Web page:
Over the past sixty years China has achieved something close to a miracle when compared with other developing nations. It by and large manages to feed, educate, house and employ its own people. It is not involved in futile and costly military conflicts. It is a creditor nation, not a debtor. Its social and political system provides sufficient stability for the vast majority of its people to pursue their own livelihoods in a rational and predictable way.Yet all this will be lost if the world does not help China to embrace an ecologically sustainable culture. (More…)
I’m teaching a course in religion and the environment this term, and my students are preparing to debate this very question: is democracy good for sustainability?
By way of background, they have been reading Judith Shapiro’s book Mao’s War Against Nature, which forcefully details the way that Maoist ideology trumped scientific reason in charting China’s development in the twentieth century, resulting in famine, population explosion, and environmental disaster. (More…)
In a world where eco-systems are unraveling and where water, soil, and species are rapidly diminishing, there are few places on Earth where environmental problems are of greater concern than China. The sheer size of the population, over a billion people, and the rapid speed of modernization are creating a collision course for a sustainable future. As China modernizes with an unprecedented rapidity, the destruction of its environment is becoming increasingly visible and ever more alarming. This is affecting not only China but also the entire world. Our interconnected global markets, trade, cultural exchange, and travel are pushing us up against one another as never before. The way China resolves its environmental problems may have an immense affect around the globe.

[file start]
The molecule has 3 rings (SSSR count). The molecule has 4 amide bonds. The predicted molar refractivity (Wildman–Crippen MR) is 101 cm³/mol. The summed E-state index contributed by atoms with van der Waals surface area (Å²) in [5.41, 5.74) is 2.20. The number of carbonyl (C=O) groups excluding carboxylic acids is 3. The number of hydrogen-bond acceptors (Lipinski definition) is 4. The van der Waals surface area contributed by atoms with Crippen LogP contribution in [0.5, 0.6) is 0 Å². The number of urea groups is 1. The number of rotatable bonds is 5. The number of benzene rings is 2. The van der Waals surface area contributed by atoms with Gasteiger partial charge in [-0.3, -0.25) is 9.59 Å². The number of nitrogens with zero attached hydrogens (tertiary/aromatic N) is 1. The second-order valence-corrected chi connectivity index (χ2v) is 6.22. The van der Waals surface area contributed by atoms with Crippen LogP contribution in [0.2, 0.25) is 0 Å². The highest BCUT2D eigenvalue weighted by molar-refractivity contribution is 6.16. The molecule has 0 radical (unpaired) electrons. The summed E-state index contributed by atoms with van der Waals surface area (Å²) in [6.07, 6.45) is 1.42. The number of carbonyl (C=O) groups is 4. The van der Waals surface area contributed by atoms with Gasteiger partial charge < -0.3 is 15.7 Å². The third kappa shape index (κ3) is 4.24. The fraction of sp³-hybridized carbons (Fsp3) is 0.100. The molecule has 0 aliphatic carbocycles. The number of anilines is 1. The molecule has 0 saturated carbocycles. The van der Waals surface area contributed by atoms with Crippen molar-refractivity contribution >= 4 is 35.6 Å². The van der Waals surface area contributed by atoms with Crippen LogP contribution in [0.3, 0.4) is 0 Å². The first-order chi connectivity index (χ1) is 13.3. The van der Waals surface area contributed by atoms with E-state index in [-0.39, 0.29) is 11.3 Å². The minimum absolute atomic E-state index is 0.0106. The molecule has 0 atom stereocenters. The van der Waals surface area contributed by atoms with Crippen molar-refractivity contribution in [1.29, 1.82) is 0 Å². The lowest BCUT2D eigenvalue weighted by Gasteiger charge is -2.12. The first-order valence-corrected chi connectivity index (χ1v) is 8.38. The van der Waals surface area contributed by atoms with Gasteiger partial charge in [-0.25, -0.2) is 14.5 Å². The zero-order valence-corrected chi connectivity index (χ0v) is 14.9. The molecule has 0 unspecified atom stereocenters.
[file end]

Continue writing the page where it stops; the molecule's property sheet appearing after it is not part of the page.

There are many signs now that these problems are being felt strongly in China with some 60,000 protests a year occurring and with government officials recognizing that the prized Confucian value of political stability may be eluding them. Clearly some new approaches are needed that are not simply punitive, drawing on traditional Chinese Legalism – laws and regulations. Rather, many are looking to Confucianism and other Chinese traditions for a humanistic approach that would create new grounds for environmental protection and social harmony.